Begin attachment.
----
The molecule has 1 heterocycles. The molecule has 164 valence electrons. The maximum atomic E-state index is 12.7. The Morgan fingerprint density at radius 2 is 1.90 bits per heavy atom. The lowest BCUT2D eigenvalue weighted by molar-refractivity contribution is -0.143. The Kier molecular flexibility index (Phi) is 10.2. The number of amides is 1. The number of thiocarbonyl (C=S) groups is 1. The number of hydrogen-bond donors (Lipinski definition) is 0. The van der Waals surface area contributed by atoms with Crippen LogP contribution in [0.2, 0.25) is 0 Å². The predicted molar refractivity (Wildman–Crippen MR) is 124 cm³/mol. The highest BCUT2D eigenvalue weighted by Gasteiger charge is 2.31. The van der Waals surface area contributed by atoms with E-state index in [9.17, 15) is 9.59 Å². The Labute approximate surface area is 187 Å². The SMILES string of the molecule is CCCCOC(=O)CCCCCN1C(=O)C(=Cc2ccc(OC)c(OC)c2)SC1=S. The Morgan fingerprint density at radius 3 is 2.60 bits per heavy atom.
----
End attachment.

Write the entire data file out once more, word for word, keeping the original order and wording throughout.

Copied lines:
The molecule has 1 heterocycles. The molecule has 164 valence electrons. The maximum atomic E-state index is 12.7. The Morgan fingerprint density at radius 2 is 1.90 bits per heavy atom. The lowest BCUT2D eigenvalue weighted by molar-refractivity contribution is -0.143. The Kier molecular flexibility index (Phi) is 10.2. The number of amides is 1. The number of thiocarbonyl (C=S) groups is 1. The number of hydrogen-bond donors (Lipinski definition) is 0. The van der Waals surface area contributed by atoms with Crippen LogP contribution in [0.2, 0.25) is 0 Å². The predicted molar refractivity (Wildman–Crippen MR) is 124 cm³/mol. The highest BCUT2D eigenvalue weighted by Gasteiger charge is 2.31. The van der Waals surface area contributed by atoms with E-state index in [9.17, 15) is 9.59 Å². The Labute approximate surface area is 187 Å². The SMILES string of the molecule is CCCCOC(=O)CCCCCN1C(=O)C(=Cc2ccc(OC)c(OC)c2)SC1=S. The Morgan fingerprint density at radius 3 is 2.60 bits per heavy atom.